I could say so much more … I was provided for, definately. I became intelligent and mature much sooner than my peers. I also suffered from nearly-terminal depression and low self-esteem.

The pro’s and con’s are endless, and I’d wager that each person’s story is different.

Sorry for the choppy post. It’s a very upsetting topic for me, and I tend to lose my capacity for coherent and/or fluid verbal expression when discussing these matters.

Emphasis is mine. I apologize in advance for the triple posting. I’m fairly new to message boards, and when emotionally aroused, I tend to treat a board as my personal instant messager instead of what it is.

I failed to address the issue of reality versus fiction.

Most importantly, I doubt that fiction is a realistic view of all raised-by -grandparents scenarios. There seems to be, in fiction, two major themes for these cases: a hard-knock life of us-against-the-world-ism or a story of untarnished grandparental moral-infusing child-rearing. (Geez, my hyphenation is running rampant tonight!)

My grandmother was severely mentally/emotionally abusive. She was also a slave-driver (8 hours of classical piano on a TIMER was mandatory each day. This started at age 8 and I had no holidays.)

Even after hospitalization, I was required to make up lost hours of piano practice. I was, at the same time, expected to be top of my class at all times. All graded papers from homework to exams, were to have top marks. I was forced into tutoring (and made to work off the cost of the tuition) whenever my course averages dipped below 92%.

My grandmother knew my academic capabilities and expected me to get a scholarship to college. Unfortunately, by the time I finished the 10th grade, I was completely burned out. I’ve hated school (but not learning) ever since.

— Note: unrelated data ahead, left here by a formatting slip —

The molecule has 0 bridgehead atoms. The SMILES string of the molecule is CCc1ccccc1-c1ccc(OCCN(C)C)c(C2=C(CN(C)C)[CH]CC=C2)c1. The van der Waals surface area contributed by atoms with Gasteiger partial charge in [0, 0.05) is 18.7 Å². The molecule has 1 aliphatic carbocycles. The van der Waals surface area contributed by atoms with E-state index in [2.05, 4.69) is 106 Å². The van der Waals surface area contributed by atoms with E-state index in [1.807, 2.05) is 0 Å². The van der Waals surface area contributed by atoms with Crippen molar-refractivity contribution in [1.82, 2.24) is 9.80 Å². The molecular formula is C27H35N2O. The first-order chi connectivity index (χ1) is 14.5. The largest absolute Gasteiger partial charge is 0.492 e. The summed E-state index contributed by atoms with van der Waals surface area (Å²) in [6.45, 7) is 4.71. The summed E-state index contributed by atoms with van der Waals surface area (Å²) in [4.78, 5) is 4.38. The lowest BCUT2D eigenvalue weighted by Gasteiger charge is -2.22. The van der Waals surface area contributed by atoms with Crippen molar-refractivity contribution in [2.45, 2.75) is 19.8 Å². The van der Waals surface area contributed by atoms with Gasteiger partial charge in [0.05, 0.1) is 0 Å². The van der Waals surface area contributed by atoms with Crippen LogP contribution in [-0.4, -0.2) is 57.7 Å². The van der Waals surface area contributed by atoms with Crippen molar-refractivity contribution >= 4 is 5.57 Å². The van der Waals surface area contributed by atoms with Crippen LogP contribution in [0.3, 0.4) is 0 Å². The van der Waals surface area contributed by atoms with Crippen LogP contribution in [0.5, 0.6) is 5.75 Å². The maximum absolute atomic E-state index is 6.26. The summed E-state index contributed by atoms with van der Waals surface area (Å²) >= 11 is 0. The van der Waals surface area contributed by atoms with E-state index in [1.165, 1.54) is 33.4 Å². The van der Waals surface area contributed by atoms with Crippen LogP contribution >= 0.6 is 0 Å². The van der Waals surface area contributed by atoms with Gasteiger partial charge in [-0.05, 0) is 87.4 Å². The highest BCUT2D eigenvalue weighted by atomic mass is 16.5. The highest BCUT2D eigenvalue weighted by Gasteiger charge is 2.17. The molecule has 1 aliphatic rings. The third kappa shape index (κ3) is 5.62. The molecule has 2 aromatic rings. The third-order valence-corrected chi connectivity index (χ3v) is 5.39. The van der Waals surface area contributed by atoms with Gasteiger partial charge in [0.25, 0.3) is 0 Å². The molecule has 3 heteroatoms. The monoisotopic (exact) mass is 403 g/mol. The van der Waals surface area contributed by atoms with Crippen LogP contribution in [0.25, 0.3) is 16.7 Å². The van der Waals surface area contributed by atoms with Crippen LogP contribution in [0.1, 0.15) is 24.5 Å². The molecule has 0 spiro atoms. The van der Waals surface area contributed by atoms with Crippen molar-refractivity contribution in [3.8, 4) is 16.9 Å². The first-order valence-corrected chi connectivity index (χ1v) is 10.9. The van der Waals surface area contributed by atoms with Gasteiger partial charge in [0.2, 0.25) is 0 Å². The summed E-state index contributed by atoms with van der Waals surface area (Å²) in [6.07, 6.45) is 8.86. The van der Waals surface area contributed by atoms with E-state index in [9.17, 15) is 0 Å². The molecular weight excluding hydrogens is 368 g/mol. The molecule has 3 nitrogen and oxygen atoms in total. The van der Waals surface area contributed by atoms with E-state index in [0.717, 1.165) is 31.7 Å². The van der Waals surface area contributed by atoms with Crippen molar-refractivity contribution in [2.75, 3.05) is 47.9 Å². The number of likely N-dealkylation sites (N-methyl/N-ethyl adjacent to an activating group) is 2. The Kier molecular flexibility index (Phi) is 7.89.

When she was upset with me, she would let anyone who would listen know how much of a slacker I was. However, if someone attacked me, or if I fell ill, I always knew that she would fight tooth and nail to protect/defent/assist me.

It was the best and worst of both worlds, from day one.

I don’t think that fiction could ever cover the realities and the intimacy of the issues that arise from this situation. I’d say that fiction could merely capture the spirit of such a case, unless the author had endured it himself/herself.

I’m really surprised to hear the side effect of money management problems as I too have been hopeless at all things financial since leaving the geriatric nest. Same scenario - no mortgage so they bought a new car every other year and we never even looked at prices at the grocery store, just threw in whatever we wanted. It’s been a hard habit to break though luckly I have zero debt. I’d never considered that it could be related. Fascinating…

Anyhoo, yes I too was raised from mid-childhood by my Grandparents. I loved it at first, her house was always clean and there was lots of food and the heating and waterheater worked (yes I lived quite a minimilistic life with my mom and her bf’s). She had no job so she showered me with attention and love…which I grew to hate in my teens years of course!

Severe depression from my years with my mother overshadowed it though, and I was shuttled back and forth before making a permanent move at the age of 14. I stopped going to school around the same time, shamed by my family problems and just hopelessly ill with depression and trying to cope with the rejection that neither of my parents wanted me. Took about 10 yrs for me to overcome that. My nana was supportive but she always made a point to say she wasn’t my mother which hurt because that was all I wanted. Still, she is my hero is so many ways. With her encouragement I went back and got my high school equivilancy, spent yrs saving and eventually fulfilled my dream of moving to England. I now have a decent job, can fully support myself (with money left for trips home!) and am reasonably content.

I miss having a nuclear family unit, going somewhere for christmas, calling a mother figure to chat about my latest bf (can’t talk to an 83 yr old about that!) etc. I get extremely emotional when I see my flatmates doing just that but, oh well…My Nana and I have a wonderful relationship now, chatting on the phone a few times a week and she is coming for her 2nd visit in a few months. :slight_smile:

My mother left me with my grandparents, while she when to look for work, when I was 8 days old. She came back four years later to pick me up. She never called or wrote during that time. My grandparents said no, she couldn’t take me, and she left. I saw her five times in 18 years.